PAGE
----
A revival of the Pan-African Identity: The Global African Diaspora Summit

Published Date:   Monday, Oct 01, 2012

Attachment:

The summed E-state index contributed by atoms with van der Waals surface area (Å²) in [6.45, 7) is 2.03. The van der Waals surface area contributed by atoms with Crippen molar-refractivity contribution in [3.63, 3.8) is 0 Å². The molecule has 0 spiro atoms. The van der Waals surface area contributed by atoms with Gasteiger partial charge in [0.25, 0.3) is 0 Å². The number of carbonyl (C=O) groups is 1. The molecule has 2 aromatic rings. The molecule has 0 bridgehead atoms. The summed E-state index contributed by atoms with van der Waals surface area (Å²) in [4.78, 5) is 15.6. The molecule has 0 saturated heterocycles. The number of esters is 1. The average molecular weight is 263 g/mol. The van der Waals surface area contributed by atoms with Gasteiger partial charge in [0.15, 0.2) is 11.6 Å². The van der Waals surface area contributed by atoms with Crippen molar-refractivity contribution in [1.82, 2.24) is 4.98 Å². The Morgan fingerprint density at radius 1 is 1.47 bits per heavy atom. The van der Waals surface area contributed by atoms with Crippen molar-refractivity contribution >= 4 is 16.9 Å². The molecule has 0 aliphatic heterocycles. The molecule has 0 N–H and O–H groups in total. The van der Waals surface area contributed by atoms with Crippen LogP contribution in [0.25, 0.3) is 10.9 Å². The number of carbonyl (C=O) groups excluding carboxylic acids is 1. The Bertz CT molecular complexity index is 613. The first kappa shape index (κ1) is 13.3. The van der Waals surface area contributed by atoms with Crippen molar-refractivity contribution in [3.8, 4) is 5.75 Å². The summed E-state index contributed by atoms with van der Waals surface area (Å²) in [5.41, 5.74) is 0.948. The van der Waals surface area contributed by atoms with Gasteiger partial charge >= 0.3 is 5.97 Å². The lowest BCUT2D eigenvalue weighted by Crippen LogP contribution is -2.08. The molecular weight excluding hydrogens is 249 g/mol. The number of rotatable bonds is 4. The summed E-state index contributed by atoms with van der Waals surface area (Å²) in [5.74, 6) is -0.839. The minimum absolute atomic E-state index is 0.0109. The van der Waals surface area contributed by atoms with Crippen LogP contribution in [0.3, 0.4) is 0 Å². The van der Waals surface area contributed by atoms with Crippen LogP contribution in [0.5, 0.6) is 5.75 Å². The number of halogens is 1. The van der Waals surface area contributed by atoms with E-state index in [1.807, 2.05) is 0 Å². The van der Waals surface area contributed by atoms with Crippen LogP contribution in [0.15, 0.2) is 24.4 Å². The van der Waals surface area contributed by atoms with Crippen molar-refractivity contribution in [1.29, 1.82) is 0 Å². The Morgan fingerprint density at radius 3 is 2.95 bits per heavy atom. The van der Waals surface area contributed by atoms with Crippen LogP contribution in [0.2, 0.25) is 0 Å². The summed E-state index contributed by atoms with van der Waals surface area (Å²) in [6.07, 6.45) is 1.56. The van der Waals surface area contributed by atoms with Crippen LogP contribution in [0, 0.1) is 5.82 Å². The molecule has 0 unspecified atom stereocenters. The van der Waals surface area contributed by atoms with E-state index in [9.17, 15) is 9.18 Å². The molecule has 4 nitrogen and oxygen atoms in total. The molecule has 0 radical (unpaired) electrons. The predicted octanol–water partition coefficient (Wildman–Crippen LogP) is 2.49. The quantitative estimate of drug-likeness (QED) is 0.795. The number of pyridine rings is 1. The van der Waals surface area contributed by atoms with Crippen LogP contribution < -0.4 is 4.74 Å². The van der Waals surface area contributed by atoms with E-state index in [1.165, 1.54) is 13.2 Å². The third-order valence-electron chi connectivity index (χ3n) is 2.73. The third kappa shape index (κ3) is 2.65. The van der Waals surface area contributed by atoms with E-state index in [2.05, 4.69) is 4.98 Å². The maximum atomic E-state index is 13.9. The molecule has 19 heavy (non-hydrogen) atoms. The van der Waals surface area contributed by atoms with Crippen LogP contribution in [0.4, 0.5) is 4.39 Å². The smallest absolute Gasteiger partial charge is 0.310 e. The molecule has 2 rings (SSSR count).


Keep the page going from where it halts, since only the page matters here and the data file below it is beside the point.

May 25th, 2012 saw the hosting of the Global African Diaspora Summit held at the Sandton Convention Centre in Johannesburg. Formally held by the South African Government under the guidance of the African Union, the Summit saw the participation of over 500 delegates, including 64 presidents or officials of African countries present. 76 “Eminent Speakers” were also invited to the summit which included Chief Olusegun Obasanjo and Thabo Mbeki, former presidents of Nigeria and South Africa respectively. Pan- African icons such as the late ambassador Dudley Thompson and Dr. Marcus Garvey were also remembered during the Summit. The revival of the “Pan-African identity” will in theory do a lot of good to the African Diaspora which has found roots in most countries since their departure as slaves 500 years ago. An Integrated Draft Declaration that was adopted had four basic elements. The first was a political declaration embodying vision, purpose and objectives. The second was a Program of Action that highlighted areas and programs required to support the implementation agenda. Third were implementation and follow-up mechanism embodying the instruments that would be employed to facilitate implementations of the outcomes and fourthly, five legacy projects such the production of a Skills Database of African Professionals in the Diaspora, the establishment of the African Diaspora Volunteers Corps, the African Diaspora Investment Fund, a program on the Development Marketplace for the Diaspora, as a framework for facilitating innovation and entrepreneurship among African and Diaspora; and The African Remittances Institute, which would give immediate, urgent and practical meaning to the Declaration. Whether any of these will actually be implemented is another matter altogether.

 

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